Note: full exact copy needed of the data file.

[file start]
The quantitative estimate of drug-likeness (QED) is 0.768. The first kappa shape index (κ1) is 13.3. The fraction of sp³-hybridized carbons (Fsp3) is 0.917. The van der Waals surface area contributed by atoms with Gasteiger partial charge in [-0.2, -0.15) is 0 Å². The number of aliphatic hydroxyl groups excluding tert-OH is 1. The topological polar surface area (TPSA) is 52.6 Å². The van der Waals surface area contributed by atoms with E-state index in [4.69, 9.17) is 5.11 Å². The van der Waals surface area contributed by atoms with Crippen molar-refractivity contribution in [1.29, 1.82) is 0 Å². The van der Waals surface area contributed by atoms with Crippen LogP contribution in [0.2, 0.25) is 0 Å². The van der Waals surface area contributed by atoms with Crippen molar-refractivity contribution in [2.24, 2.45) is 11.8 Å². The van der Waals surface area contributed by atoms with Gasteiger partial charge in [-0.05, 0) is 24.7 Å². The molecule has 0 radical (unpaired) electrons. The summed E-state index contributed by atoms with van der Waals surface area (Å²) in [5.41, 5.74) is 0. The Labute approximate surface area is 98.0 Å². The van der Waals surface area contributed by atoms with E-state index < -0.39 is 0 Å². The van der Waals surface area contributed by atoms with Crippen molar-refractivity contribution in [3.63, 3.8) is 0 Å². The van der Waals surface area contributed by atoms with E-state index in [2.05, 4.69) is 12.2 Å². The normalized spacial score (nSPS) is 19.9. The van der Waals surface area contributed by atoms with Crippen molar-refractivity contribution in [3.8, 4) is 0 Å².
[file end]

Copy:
The quantitative estimate of drug-likeness (QED) is 0.768. The first kappa shape index (κ1) is 13.3. The fraction of sp³-hybridized carbons (Fsp3) is 0.917. The van der Waals surface area contributed by atoms with Gasteiger partial charge in [-0.2, -0.15) is 0 Å². The number of aliphatic hydroxyl groups excluding tert-OH is 1. The topological polar surface area (TPSA) is 52.6 Å². The van der Waals surface area contributed by atoms with E-state index in [4.69, 9.17) is 5.11 Å². The van der Waals surface area contributed by atoms with Crippen molar-refractivity contribution in [1.29, 1.82) is 0 Å². The van der Waals surface area contributed by atoms with Crippen LogP contribution in [0.2, 0.25) is 0 Å². The van der Waals surface area contributed by atoms with Crippen molar-refractivity contribution in [2.24, 2.45) is 11.8 Å². The van der Waals surface area contributed by atoms with Gasteiger partial charge in [-0.05, 0) is 24.7 Å². The molecule has 0 radical (unpaired) electrons. The summed E-state index contributed by atoms with van der Waals surface area (Å²) in [5.41, 5.74) is 0. The Labute approximate surface area is 98.0 Å². The van der Waals surface area contributed by atoms with E-state index < -0.39 is 0 Å². The van der Waals surface area contributed by atoms with Crippen molar-refractivity contribution in [3.63, 3.8) is 0 Å². The van der Waals surface area contributed by atoms with E-state index in [2.05, 4.69) is 12.2 Å². The normalized spacial score (nSPS) is 19.9. The van der Waals surface area contributed by atoms with Crippen molar-refractivity contribution in [3.8, 4) is 0 Å².